MCN Commentary & Analysis

Fact-Based VOD Updates

As we head toward the premiere of Trolls World Tour tomorrow, a wholly different experiment than the rest of the adjustments that have been made to the VOD window in the last month, let’s get some idea of where we are.

The number of titles that have been released in the change-of-plan direct-to-paid-streaming or window-shrinking paid-streaming is almost exhausted unless more are added. Blumhouse’s Fantasy Island lands next Tuesday and that is pretty much that for films that had theatrical runs. (That movie got 4 four full weekends at the box office and was pretty much played out by the March 1 box office cliff.) There is a wave of December titles that would be coming out now regardless of the virus and there hasn’t been a significant change in the pricing or timing on those.

The most dramatic experiment, until tomorrow, the Rental-Only class, which has been Comcast with one film from Lionsgate. None of these titles are currently in the iTunes Top 30 Revenue Producers, while six catalog titles are in that 30, including a package of the 10 pre-JJ Star Trek movies, The Patriot, and Cast Away, all of which are on deep discount.

The Invisible Man, $20 Rental Only 3/20
The Hunt, $20 Rental Only 3/20
Emma, $20 Rental Only 3/20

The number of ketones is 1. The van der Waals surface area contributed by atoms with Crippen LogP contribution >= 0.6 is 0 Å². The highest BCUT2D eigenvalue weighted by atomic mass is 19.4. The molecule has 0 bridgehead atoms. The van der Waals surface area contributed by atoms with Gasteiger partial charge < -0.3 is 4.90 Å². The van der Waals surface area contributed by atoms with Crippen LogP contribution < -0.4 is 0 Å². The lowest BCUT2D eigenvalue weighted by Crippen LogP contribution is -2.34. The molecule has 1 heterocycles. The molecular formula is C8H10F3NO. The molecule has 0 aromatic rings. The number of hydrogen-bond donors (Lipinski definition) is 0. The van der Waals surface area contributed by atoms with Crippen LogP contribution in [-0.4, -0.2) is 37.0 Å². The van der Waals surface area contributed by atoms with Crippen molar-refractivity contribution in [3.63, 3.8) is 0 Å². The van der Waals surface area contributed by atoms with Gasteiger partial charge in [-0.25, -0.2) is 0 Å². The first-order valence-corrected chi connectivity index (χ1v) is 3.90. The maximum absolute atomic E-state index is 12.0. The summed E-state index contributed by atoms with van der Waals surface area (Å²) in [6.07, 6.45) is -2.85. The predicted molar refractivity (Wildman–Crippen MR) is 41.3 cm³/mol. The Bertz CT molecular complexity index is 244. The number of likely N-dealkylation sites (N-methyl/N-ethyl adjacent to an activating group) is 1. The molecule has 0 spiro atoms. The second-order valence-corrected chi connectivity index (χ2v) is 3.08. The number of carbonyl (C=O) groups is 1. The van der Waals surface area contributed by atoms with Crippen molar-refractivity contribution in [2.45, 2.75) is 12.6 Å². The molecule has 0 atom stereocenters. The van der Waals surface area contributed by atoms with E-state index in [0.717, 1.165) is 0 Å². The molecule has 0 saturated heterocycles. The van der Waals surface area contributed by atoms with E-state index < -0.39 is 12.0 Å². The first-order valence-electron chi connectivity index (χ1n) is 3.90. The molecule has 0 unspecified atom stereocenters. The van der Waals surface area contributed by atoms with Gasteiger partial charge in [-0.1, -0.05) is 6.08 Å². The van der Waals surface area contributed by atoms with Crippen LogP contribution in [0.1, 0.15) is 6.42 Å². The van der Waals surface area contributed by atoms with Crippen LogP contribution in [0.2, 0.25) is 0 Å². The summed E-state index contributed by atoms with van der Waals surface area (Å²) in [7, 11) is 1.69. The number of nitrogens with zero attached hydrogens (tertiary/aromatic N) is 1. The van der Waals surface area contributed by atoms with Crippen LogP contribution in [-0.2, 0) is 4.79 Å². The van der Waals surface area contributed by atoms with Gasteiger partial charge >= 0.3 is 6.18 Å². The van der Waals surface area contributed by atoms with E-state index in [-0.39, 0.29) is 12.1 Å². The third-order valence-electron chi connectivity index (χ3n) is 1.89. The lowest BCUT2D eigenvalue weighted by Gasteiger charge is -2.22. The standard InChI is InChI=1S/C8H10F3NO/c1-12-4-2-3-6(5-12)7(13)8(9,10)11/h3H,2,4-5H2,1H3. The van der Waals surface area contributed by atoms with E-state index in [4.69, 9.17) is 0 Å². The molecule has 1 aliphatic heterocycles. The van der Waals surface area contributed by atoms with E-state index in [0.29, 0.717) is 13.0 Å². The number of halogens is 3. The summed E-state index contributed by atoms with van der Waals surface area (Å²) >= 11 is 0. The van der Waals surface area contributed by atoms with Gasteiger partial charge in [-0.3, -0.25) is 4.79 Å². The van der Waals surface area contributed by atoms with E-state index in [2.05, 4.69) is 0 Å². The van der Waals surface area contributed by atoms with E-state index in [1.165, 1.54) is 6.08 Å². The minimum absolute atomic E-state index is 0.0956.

I Still Believe, $20 Rental Only 3/27
Never Rarely Sometimes Always, $20 Rental Only 4/3

I would love to know the numbers for these releases, but they can’t be very good, in this context.

Second, the group of films with oddball pricing. There are four titles with cheaper Own prices and one title with a one-dollar premium on rental pricing.

The Fittest Sale 3/24 ($12.99), Rental
The Gentlemen Sale Only ($15) 3/24, Rental 4/14
Dolittle Sale Only 3/24, Rental 4/7 ($5.99)
Downhill, Sale Only 3/27 ($9.99), Rental 4/10
The Call of the Wild, Sale Only 3/27 ($14.99), Rental 4/10

Dolittle is the #3 revenue producer on iTunes today, primed by new rental money… Although it has been Top 10 for most of its release. The Fittest, at this lower price, was a Top 10 title on release as an iTunes exclusive and is now off the Top 30. The other two are not Top 30 today.